A suspect has been taken into custody after five people were killed and 25 others injured during a mass shooting inside a LGBT+ nightclub in Colorado Springs on 19 November.
Police officers responded to the scene shortly after midnight after 911 dispatchers received “numerous” calls that there was an active shooter inside the club.
On Sunday morning, Colorado Springs Police identified the suspected shooter as 22-year-old Anderson Lee Aldrich.
He was hospitalised with undisclosed injuries.
Club Q said it was “devastated” by the attack and called the incident a “hate attack”.
According to law enforcement officials, the gunman “immediately” opened fire into the club just before midnight during a dance event that was set to finish at 2am.
Here’s what we know so far:
Who is the Colorado Springs shooting suspect Anderson Lee Aldrich?
Anderson Lee Aldrich, 22, was named as the suspected gunman on Sunday morning.
The suspect was taken into custody at the scene and transported to hospital for unspecified injuries.
Colorado Springs Police Chief Adrian Vasquez said Mr Aldrich entered the club and began firing a long rifle before being subdued by witnesses.
Two guns were recovered at the scene.
A motive has not yet been determined.
Does he have a criminal history?
Law enforcement officials said the suspect’s previous “interactions with law enforcement” are part of an investigation into the attack.
A person with the same name and age was arrested by El Paso County sheriff’s deputies last year, after the suspect’s mother told police that he was “threatening to cause harm to her with a homemade bomb, multiple weapons, and ammunition.”
Yet the district attorney’s office told Colorado Springs newspaper The Gazette that no formal charges had been filed and that the case had been sealed.
Howard Black, spokesman for the 4th Judicial District Attorney’s Office, told The Denver Post that the incident “is all part of the investigation and will be released as appropriate.”
Mr Aldrich will likely face a charge of first-degree murder, according to District Attorney Michael Allen.
What do we know about his family?
The Colorado shooting suspect may be the grandson of a Republican state legislator who praised the Capitol riot, according to public records and social media posts seen by The Independent.
A man with the same name and age as the suspect – 22-year-old Anderson Lee Aldrich – is listed as having lived at the same address as 45-year-old Laura Voepel, who was identified by The New York Times as his mother.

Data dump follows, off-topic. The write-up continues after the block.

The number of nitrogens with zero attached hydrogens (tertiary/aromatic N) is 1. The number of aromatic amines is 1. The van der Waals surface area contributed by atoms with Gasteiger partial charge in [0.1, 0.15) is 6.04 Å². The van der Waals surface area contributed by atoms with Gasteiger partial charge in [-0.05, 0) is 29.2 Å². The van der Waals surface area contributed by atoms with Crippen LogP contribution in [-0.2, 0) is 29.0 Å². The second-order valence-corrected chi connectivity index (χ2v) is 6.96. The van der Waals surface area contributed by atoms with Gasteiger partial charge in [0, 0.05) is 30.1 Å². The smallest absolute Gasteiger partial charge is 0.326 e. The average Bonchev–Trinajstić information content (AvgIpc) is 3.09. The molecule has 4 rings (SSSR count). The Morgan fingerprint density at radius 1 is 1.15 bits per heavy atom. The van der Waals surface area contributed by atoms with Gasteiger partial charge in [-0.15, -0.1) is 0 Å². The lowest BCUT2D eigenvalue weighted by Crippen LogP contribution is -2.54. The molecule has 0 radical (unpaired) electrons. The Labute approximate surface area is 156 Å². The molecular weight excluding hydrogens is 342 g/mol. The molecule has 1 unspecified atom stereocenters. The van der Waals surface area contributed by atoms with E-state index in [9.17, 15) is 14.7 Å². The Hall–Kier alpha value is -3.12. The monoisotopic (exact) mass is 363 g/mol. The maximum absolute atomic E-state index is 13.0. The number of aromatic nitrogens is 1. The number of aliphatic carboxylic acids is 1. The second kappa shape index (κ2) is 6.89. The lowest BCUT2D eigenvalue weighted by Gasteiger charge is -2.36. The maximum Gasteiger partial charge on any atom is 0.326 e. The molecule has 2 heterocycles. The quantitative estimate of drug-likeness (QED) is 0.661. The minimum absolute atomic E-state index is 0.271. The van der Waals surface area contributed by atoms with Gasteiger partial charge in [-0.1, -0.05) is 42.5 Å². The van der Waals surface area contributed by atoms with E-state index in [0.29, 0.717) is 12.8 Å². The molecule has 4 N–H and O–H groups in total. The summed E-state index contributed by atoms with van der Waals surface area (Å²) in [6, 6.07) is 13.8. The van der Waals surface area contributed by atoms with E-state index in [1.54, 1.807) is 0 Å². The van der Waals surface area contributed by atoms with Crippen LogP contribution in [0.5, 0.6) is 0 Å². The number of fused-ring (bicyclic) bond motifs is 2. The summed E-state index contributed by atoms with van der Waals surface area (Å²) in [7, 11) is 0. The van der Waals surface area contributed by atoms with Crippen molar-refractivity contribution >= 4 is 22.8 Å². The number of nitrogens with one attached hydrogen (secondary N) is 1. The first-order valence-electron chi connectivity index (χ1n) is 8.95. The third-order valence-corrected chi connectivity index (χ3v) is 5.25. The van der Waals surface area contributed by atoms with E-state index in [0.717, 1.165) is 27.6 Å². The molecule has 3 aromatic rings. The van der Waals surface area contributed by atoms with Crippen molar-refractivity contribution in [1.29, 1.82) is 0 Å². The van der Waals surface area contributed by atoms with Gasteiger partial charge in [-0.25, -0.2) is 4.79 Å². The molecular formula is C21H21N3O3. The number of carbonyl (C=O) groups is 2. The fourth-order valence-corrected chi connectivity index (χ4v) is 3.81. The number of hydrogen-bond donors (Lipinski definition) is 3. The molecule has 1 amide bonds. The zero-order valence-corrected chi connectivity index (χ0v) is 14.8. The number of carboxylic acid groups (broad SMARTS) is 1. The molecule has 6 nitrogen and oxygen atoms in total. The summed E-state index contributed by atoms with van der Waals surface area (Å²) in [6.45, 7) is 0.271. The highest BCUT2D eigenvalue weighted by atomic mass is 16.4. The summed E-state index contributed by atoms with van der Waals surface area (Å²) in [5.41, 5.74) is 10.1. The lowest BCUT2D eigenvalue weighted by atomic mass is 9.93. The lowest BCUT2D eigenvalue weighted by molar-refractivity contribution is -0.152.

Ms Voepel, in turn, is listed as a relative of California assemblyman Randy Voepel, 72, who said of the Capitol riot: “This is Lexington and Concord. First shots fired against tyranny."
In a string of Facebook posts first reported by the breaking news website Heavy, a person by the name of Laura Voepel referred to Randy Vopel as "Dad" and "my father", at one point telling him to "keep up the good work".
Other Facebook posts by Ms Voepel describe her buying a military camouflage suit for her son’s 15th birthday; asking for recommendations for a boxing coach; seeking a trauma and PTSD therapist seemingly for her son; and, after the 2021 bomb threat incident, asking if anyone knew a “fantastic defence attorney” who could help the family out.
Randy Voepel’s office did not immediately respond to a request for comment. Phone numbers listed as belonging to Ms Voepel were either out of service or did not pick up.
How did the shooting unfold?
The shooting took place after Club Q held a punk and alternative drag event hosted by performer Del Lusional.
The show began at 9pm, followed by a DJ and dancing from 11pm that was scheduled to go to 2am.
“I was walking backstage when I heard the gunshots. I only saw the after math and even then, I didn’t wanna look,” Del Lusional wrote in a post on Twitter.
In another post, the performer said: “I never thought this would happen to me and my bar. I don’t know what to do with myself. I can’t stop hearing the shots.”
The suspect was reportedly armed with an AR-15-style rifle. Two firearms were recovered, according to law enforcement officials.
One victim ran from the scene to a nearby 7-Eleven and collapsed, according to a witness who spoke with Colorado Public Radio.
“One of the victims had gotten shot seven times and ran over here … trying to get some help,” he said. “He collapsed. That’s why that caution tape is out in the front there.”
Another witness told reporters on Sunday morning that he heard “four or five shots” while on the dance floor, then heard more gunfire and saw “the flash from the muzzle of the gun” before running into a dressing room in the back of the club and dropping to the floor.
The first call to 911 arrived at 11.56pm, and an officer was dispatched at 11.57pm.
Officers arrived on the scene at midnight, and a suspect was taking into custody at 12.02am.
A post on the club’s Facebook page said that people inside the building helped stop the gunman.
“Our [prayers] and thoughts are with all the victims and their families and friends,” according to a post on the club’s Facebook page. “We thank the quick reactions of heroic customers that subdued the gunman and ended this hate attack.”
More than 30 firefighters and 11 ambulances responded to the scene, and ambulances transported three patients at a time to local hospitals.
During an early morning press conference, police spokesperson Lt Pam Castro stressed that “the investigation is in the very initial stages” and declined to discuss a motive.
Lt Castro added that said the number of dead and wounded may be “subject to change as the investigation continues.”
The FBI also is assisting the Colorado Springs Police Department with the investigation.
This is a developing story